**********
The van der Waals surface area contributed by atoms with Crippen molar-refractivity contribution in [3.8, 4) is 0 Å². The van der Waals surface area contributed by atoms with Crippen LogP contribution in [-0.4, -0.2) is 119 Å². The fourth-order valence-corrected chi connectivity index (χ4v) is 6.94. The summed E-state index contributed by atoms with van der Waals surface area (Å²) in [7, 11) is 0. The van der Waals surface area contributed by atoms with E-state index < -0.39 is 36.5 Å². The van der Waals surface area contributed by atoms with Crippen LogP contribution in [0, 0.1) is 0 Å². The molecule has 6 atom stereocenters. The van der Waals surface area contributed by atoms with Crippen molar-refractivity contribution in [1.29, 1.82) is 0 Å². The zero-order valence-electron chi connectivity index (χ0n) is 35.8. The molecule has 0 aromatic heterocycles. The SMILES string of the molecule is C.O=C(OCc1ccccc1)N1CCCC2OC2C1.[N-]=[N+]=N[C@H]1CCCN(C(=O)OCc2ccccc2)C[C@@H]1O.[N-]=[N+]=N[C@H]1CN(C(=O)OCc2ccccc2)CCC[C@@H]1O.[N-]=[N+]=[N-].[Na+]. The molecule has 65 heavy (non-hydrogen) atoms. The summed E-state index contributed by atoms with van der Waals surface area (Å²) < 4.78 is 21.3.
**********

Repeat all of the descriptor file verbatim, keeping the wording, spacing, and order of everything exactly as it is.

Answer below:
The van der Waals surface area contributed by atoms with Crippen molar-refractivity contribution in [3.8, 4) is 0 Å². The van der Waals surface area contributed by atoms with Crippen LogP contribution in [-0.4, -0.2) is 119 Å². The fourth-order valence-corrected chi connectivity index (χ4v) is 6.94. The summed E-state index contributed by atoms with van der Waals surface area (Å²) in [7, 11) is 0. The van der Waals surface area contributed by atoms with E-state index < -0.39 is 36.5 Å². The van der Waals surface area contributed by atoms with Crippen LogP contribution in [0, 0.1) is 0 Å². The molecule has 6 atom stereocenters. The van der Waals surface area contributed by atoms with Crippen molar-refractivity contribution in [1.29, 1.82) is 0 Å². The zero-order valence-electron chi connectivity index (χ0n) is 35.8. The molecule has 0 aromatic heterocycles. The SMILES string of the molecule is C.O=C(OCc1ccccc1)N1CCCC2OC2C1.[N-]=[N+]=N[C@H]1CCCN(C(=O)OCc2ccccc2)C[C@@H]1O.[N-]=[N+]=N[C@H]1CN(C(=O)OCc2ccccc2)CCC[C@@H]1O.[N-]=[N+]=[N-].[Na+]. The molecule has 65 heavy (non-hydrogen) atoms. The summed E-state index contributed by atoms with van der Waals surface area (Å²) < 4.78 is 21.3.